If you could build a library, what would it look like? And what would it offer that your community specifically needs? That was the topic at a collaborative workshop session held on Thursday, July 17 at St. Augustine’s gymnasium in Highland, when two dozen or so local residents sat down with the Highland Public Library Board of Trustees and Paul Mays and Meghan Brennen of Butler Rowland Mays Architects, LLP.
The purpose of the charrette (and another held two days later) was for the architectural firm to solicit information from the Highland community as to what they want from a new library, so that the architects can go back to the drawing board — literally — and design a library that reflects the needs and wants of Highland residents.
Butler Rowland Mays is the firm that will build the community’s new library if voters approve of the final plans for one.
But the vote is a long way off at this point. Right now, the only thing certain is that the current library at 30 Church St. presents too many problems to resolve at that site. A location for a new library is ready and waiting — there is a signed purchase agreement in place with St. Augustine’s Church to buy their 2.3 acre empty lot at 7 Elton Place — but that’s as far as it goes until a bond issue is passed.
The last time library trustees put a proposal before Highland voters for a new library, it lost by just 91 votes. To avoid such a scenario again, and in an effort to give the community what it wants, the trustees are going directly to the source this time.
A slide presentation was given by the architects to start the discussion off. The images shown were meant to stimulate ideas for Highland residents by showing what Butler Rowland Mays has done for other communities for whom they built or remodeled libraries. Mays told the group that while his firm designs and builds libraries exclusively, they don’t build “cookie cutter” structures. “The buildings reflect the communities they serve,” he said, “and they’re built to be flexible to allow them to shift with the times.”
A vision of what a 21st-century library can be emerged. One recurrent theme was the idea of smaller spaces inside the larger one, creating distinct areas that suit whatever activity needs to take place there. Comfort was another: the idea that a library is a so-called “third space” — with home and work being spaces one and two — and accordingly, it should offer a level of comfort associated with such spaces that are used intimately, things like reading niches that are cozier than sitting at a table in the middle of the room, and “three-hour” seating that will be comfortable for a longer period of time.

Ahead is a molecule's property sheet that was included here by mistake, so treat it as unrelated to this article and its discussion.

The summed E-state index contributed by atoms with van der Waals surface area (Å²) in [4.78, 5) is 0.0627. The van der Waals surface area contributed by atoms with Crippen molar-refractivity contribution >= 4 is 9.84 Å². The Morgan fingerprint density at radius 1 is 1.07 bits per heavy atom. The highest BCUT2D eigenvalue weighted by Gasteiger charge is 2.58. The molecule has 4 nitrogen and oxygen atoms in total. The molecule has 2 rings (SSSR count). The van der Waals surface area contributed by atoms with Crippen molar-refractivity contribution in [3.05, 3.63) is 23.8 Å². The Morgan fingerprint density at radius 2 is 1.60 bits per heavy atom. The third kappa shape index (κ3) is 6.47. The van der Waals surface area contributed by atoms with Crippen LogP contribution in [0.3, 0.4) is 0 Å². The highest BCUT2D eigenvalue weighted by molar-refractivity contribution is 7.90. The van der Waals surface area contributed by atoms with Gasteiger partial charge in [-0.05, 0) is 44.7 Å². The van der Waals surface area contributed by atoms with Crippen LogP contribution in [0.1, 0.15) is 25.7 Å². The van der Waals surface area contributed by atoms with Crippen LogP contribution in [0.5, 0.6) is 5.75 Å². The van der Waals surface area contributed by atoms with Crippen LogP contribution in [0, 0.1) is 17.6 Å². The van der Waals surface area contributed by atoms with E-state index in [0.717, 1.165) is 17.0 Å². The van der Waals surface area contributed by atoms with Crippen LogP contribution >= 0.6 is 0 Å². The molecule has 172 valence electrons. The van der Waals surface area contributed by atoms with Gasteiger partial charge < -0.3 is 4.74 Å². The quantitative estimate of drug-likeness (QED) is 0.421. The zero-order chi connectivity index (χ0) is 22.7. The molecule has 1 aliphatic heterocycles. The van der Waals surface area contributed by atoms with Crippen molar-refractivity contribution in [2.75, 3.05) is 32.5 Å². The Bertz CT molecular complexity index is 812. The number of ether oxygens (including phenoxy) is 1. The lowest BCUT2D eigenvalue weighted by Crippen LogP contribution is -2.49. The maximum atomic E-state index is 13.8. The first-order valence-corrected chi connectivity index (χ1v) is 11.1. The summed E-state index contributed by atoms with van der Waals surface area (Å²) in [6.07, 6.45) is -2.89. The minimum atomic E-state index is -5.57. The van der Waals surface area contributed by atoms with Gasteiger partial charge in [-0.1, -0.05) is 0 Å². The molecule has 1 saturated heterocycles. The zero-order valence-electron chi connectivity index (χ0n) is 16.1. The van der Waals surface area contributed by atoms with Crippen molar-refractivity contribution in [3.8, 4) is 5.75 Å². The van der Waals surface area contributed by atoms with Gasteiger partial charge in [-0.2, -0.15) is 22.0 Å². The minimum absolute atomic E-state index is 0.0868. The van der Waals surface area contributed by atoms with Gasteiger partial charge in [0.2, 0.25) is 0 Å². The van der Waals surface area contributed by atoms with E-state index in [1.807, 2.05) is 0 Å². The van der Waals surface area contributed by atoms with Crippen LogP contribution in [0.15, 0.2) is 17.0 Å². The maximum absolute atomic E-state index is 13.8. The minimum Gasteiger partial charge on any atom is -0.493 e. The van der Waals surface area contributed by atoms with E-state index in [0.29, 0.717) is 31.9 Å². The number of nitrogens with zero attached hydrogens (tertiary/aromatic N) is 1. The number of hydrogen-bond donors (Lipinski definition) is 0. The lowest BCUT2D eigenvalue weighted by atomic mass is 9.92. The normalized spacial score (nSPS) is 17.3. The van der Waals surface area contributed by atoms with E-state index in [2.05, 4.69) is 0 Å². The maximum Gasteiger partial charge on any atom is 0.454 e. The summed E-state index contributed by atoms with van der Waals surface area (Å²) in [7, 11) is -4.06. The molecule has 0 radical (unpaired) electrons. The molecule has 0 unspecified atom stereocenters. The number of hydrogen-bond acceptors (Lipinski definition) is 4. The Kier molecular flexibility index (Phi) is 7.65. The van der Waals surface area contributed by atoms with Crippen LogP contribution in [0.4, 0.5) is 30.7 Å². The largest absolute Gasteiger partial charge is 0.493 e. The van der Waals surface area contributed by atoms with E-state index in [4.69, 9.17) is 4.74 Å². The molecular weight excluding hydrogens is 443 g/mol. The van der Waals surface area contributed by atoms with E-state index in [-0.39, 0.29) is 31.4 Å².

Youth of all ages use a library, so thought can be put into designing with child-friendly visuals at a young child’s eye level with things to engage them, and at the same time teenagers can help design their designated space.
There was discussion of the importance of making the style of the library fit the community, using a palette of materials and decor that reflect the history of the town. Providing the supplementary environment for the services offered is important, too: if there’s a copy machine, it ought to have a place for people to layout their materials.
And what services should a library offer its patrons these days? Having a huge collection of books on the shelves is no longer as important as it once was before the interlibrary loan system, but if people are interested in the “new and popular” books there should be an accessible place for those. Returning books can be done in a location at the back of the library so that the librarian’s desk isn’t piled with returns, freeing them to spend more time helping people. Self-checkout can be adopted, as it was in Saratoga.